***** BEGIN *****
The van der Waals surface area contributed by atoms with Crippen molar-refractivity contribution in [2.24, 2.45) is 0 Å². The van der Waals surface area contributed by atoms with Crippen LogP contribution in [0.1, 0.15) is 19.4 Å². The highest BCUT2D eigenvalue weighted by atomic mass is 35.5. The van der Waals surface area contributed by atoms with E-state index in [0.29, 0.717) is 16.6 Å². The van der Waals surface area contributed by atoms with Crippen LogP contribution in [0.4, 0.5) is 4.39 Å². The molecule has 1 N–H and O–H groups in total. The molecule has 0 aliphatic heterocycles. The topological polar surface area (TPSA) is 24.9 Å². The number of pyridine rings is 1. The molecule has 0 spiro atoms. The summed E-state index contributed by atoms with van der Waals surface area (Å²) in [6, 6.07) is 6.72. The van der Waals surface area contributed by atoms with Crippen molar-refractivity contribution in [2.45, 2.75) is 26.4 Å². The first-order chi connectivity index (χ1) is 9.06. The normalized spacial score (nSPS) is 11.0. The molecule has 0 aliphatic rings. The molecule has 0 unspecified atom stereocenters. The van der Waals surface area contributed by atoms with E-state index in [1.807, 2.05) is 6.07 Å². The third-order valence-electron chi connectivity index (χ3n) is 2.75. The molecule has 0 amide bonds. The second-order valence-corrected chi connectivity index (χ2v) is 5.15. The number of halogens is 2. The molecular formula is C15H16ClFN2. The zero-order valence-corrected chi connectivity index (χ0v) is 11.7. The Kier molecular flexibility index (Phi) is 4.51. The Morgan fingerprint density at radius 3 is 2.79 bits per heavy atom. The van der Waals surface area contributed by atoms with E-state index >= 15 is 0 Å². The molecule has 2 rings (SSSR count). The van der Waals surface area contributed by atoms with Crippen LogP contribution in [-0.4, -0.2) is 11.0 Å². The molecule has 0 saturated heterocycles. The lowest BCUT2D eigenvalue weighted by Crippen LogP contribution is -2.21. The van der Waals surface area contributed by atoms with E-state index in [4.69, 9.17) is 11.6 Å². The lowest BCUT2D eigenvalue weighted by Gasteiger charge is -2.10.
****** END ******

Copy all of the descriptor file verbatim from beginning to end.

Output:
The van der Waals surface area contributed by atoms with Crippen molar-refractivity contribution in [2.24, 2.45) is 0 Å². The van der Waals surface area contributed by atoms with Crippen LogP contribution in [0.1, 0.15) is 19.4 Å². The highest BCUT2D eigenvalue weighted by atomic mass is 35.5. The van der Waals surface area contributed by atoms with E-state index in [0.29, 0.717) is 16.6 Å². The van der Waals surface area contributed by atoms with Crippen LogP contribution in [0.4, 0.5) is 4.39 Å². The molecule has 1 N–H and O–H groups in total. The molecule has 0 aliphatic heterocycles. The topological polar surface area (TPSA) is 24.9 Å². The number of pyridine rings is 1. The molecule has 0 spiro atoms. The summed E-state index contributed by atoms with van der Waals surface area (Å²) in [6, 6.07) is 6.72. The van der Waals surface area contributed by atoms with Crippen molar-refractivity contribution in [2.45, 2.75) is 26.4 Å². The first-order chi connectivity index (χ1) is 9.06. The normalized spacial score (nSPS) is 11.0. The molecule has 0 aliphatic rings. The molecule has 0 unspecified atom stereocenters. The van der Waals surface area contributed by atoms with E-state index in [1.807, 2.05) is 6.07 Å². The third-order valence-electron chi connectivity index (χ3n) is 2.75. The molecule has 0 amide bonds. The second-order valence-corrected chi connectivity index (χ2v) is 5.15. The number of halogens is 2. The molecular formula is C15H16ClFN2. The zero-order valence-corrected chi connectivity index (χ0v) is 11.7. The Kier molecular flexibility index (Phi) is 4.51. The Morgan fingerprint density at radius 3 is 2.79 bits per heavy atom. The van der Waals surface area contributed by atoms with E-state index >= 15 is 0 Å². The molecule has 2 rings (SSSR count). The van der Waals surface area contributed by atoms with Crippen LogP contribution in [-0.4, -0.2) is 11.0 Å². The molecule has 0 saturated heterocycles. The lowest BCUT2D eigenvalue weighted by Crippen LogP contribution is -2.21. The van der Waals surface area contributed by atoms with E-state index in [4.69, 9.17) is 11.6 Å². The lowest BCUT2D eigenvalue weighted by Gasteiger charge is -2.10.